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On the Importance of Marrying Science with Compassion

At a time when the nation is so singularly focused on the business of health care –– on getting lean, bending the cost curve, and treating patients as consumers –– it can feel as if medicine has strayed from its roots, its raison d'être. Why, then, as I reflect on the challenges and opportunities facing our graduating Class of 2015, I am filled with so much optimism?

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A Low-Tech Tool for Everyone's Health Toolbox

Family health portraits are growing in importance as scientists race to find the genetic causes of all manner of diseases, and develop targeted drugs, treatments and personalized prevention plans. Most Americans understand this; 96 percent consider family health histories to be “very important” or “somewhat important,” according to 2014 survey by a pediatric oncologist and Associate Professor of Pediatrics here at the University of Utah. Yet fewer than 37 percent actively compile such information.

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Research Roundup

Diabetes Patients Fare Better When Pharmacist Leads Follow-up Care

Author: Carrie McAdam-Marx, Ph.D., RPh, associate professor of pharmacotherapy
Co Author: Karen Gunning, Pharm.D., professor of pharmacotherapy, Brandon Jennings, Pharm.D., professor of pharmacotherapy, Arati Dahal, Ph.D., U Pharmacotherapy Outcomes Research Center, Mukul Singhal, B.Pharm., doctor student U College of Pharmacy
Journal: Journal of Managed Care & Specialty Pharmacy
Date: 07-27-2015

Type 2 diabetes patients may do better controlling their blood sugar levels when they receive follow-up primary care from a team of providers led by a clinical pharmacist. Further, a study led by a University of Utah College of Pharmacy faculty found that a pharmacist-led Diabetes Collaborative Care Management Program (DCCM) could better hold the costs of medical care. The researchers conducted the study using de-identified medical records of Type 2 diabetes patients who’d had trouble controlling their blood sugar levels and were treated at patient-centered, community-based primary care clinics in the greater Salt Lake City area. The study looked at patients whose drug management was led by a clinical pharmacist and those whose plan was not managed by a clinical pharmacist and compared health care outcomes, how often they saw their providers and the total health care costs of each group. “A pharmacist-led diabetes collaborative care management program in a patient-centered primary care setting was associated with significantly better follow-up glycemic control relative to comparison patients,” the researchers reported in the June 2015 issue of the Journal of Managed Care & Specialty Pharmacy. The data also suggested that the DCCM program was associated with a less substantial increase in all-cause total costs in patients with uncontrolled Type 2 diabetes relative to the comparison patients. This could help reduce costs of managed care payers, the researchers reported.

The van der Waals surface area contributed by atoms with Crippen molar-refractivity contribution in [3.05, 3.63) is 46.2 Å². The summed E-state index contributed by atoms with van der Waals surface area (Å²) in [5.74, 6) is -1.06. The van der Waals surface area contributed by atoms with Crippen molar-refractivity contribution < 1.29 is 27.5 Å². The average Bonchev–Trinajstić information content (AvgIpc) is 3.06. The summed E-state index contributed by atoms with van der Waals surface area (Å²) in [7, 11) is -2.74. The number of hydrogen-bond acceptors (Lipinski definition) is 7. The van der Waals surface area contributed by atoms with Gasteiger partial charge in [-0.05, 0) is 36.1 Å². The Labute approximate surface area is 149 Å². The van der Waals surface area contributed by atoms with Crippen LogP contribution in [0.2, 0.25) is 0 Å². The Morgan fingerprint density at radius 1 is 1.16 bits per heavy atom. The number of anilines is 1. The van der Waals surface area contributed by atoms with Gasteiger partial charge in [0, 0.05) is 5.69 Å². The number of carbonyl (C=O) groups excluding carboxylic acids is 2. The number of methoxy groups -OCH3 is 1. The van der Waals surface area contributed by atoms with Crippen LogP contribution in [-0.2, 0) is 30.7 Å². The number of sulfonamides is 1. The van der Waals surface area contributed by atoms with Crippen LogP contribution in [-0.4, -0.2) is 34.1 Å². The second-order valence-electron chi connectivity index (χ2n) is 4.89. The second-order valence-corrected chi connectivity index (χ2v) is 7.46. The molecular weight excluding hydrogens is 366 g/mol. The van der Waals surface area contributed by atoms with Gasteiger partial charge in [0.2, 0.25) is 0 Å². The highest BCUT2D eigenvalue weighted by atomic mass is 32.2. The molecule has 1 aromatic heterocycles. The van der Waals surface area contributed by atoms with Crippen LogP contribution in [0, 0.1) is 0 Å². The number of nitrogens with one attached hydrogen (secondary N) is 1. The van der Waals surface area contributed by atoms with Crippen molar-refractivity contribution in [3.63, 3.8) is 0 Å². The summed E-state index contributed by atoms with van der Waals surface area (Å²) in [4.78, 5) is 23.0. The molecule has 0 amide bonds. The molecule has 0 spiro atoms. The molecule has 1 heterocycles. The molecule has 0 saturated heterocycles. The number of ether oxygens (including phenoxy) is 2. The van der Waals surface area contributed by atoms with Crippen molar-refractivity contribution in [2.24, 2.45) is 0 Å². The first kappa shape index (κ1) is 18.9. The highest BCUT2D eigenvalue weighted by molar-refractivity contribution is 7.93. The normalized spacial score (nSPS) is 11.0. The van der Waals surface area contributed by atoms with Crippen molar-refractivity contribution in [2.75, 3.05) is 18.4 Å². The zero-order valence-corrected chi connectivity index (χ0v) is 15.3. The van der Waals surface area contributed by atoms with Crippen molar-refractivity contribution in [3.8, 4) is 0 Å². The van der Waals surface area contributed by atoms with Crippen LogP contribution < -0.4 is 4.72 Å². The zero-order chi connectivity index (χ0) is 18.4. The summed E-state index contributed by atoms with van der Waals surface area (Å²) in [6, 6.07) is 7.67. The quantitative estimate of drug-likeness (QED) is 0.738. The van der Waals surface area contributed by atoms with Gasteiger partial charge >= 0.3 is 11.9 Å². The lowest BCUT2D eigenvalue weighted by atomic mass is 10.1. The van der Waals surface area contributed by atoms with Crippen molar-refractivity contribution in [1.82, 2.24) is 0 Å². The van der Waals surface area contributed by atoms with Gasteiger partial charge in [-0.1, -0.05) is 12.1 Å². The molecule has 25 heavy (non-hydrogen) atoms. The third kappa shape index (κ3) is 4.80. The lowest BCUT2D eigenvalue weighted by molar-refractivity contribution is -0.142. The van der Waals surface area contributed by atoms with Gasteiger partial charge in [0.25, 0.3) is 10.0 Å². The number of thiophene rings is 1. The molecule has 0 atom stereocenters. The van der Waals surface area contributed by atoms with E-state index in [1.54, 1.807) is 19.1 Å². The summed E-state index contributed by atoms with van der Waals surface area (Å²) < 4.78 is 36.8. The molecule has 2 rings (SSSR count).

View article in Journal of Managed Care & Specialty Pharmacy

'Cold' Comfort: Study Shows Freezing Doesn't Harm Epinephrine

Author: Scott E. McIntosh
Co Author: Heather Beasley, fourth-year medical student, University of Utah, William R. Smith, M.D., St. John's Medical Center, Jackson Hole, Wyo., Albert Wheeler, M.D., St. John's Medical Center Jackson Hole, Wyo., adjunct assistant professor of surgery, University of Utah , Pearlly Ng, M.D., volunteer faculty, University of Utah School of Medicine
Journal: Wilderness and Environmental Medicine
Date: 07-23-2015

Millions of people use epinephrine to fend off potentially life-threatening anaphylactic reactions because of allergies to medications, foods, insect stings and other triggers. People susceptible to anaphylactic reactions experience swelling, hives, low blood pressure, dilated blood vessels and other symptoms, which, if not treated immediately, can be fatal. The most common treatment is the use of a needle-and-syringe auto injector that delivers epinephrine into the body to relieve the symptoms. In the backcountry, the drug can be exposed to extremely cold temperatures when people ski, climb mountains and backpack during winter. The maker of a widely used auto injector of epinephrine, EpiPen, recommends replacing the device if it gets frozen. Researchers at the University of Utah School of Medicine and two physicians in Jackson Hole, Wyo., wanted to find out if epinephrine can remain effective even if it freezes. In a study published in Wilderness and Environmental Medicine, they report that after freezing and thawing vials of epinephrine over a period of seven days–to temperatures as low as 13 below zero Fahrenheit–the solution maintained a concentration within limits considered safe for use in emergency situations. The study, although small, provides evidence that epinephrine does not degrade after freezing and thawing, the researchers report. This information is beneficial to those who recreate in the backcountry and have the potential for severe allergic reactions.